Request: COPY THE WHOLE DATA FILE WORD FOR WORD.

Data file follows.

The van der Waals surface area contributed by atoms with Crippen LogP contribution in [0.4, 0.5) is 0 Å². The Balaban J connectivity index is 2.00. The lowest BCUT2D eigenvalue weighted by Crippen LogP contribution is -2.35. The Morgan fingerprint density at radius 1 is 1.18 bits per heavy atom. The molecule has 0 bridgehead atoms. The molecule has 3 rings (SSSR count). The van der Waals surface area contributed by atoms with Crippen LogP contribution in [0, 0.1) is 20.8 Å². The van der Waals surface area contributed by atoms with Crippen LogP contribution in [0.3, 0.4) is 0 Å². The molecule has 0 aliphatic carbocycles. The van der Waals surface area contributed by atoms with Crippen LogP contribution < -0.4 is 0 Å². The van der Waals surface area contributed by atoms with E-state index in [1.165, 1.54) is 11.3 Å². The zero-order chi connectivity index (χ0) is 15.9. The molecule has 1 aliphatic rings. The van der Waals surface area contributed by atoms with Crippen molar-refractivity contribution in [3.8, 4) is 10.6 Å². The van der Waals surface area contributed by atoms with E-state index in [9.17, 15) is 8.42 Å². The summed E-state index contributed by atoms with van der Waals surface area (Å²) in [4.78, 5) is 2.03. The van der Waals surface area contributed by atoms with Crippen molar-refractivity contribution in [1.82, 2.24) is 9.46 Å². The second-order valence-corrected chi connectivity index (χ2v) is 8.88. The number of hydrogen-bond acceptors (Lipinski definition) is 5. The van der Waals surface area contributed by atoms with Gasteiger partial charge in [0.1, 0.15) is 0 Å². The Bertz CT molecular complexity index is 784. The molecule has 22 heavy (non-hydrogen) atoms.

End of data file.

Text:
The van der Waals surface area contributed by atoms with Crippen LogP contribution in [0.4, 0.5) is 0 Å². The Balaban J connectivity index is 2.00. The lowest BCUT2D eigenvalue weighted by Crippen LogP contribution is -2.35. The Morgan fingerprint density at radius 1 is 1.18 bits per heavy atom. The molecule has 0 bridgehead atoms. The molecule has 3 rings (SSSR count). The van der Waals surface area contributed by atoms with Crippen LogP contribution in [0, 0.1) is 20.8 Å². The van der Waals surface area contributed by atoms with Crippen LogP contribution in [0.3, 0.4) is 0 Å². The molecule has 0 aliphatic carbocycles. The van der Waals surface area contributed by atoms with Crippen LogP contribution < -0.4 is 0 Å². The van der Waals surface area contributed by atoms with E-state index in [1.165, 1.54) is 11.3 Å². The zero-order chi connectivity index (χ0) is 15.9. The molecule has 1 aliphatic rings. The van der Waals surface area contributed by atoms with Crippen molar-refractivity contribution in [3.8, 4) is 10.6 Å². The van der Waals surface area contributed by atoms with E-state index in [9.17, 15) is 8.42 Å². The summed E-state index contributed by atoms with van der Waals surface area (Å²) in [4.78, 5) is 2.03. The van der Waals surface area contributed by atoms with Crippen molar-refractivity contribution in [1.82, 2.24) is 9.46 Å². The second-order valence-corrected chi connectivity index (χ2v) is 8.88. The number of hydrogen-bond acceptors (Lipinski definition) is 5. The van der Waals surface area contributed by atoms with Gasteiger partial charge in [0.1, 0.15) is 0 Å². The Bertz CT molecular complexity index is 784. The molecule has 22 heavy (non-hydrogen) atoms.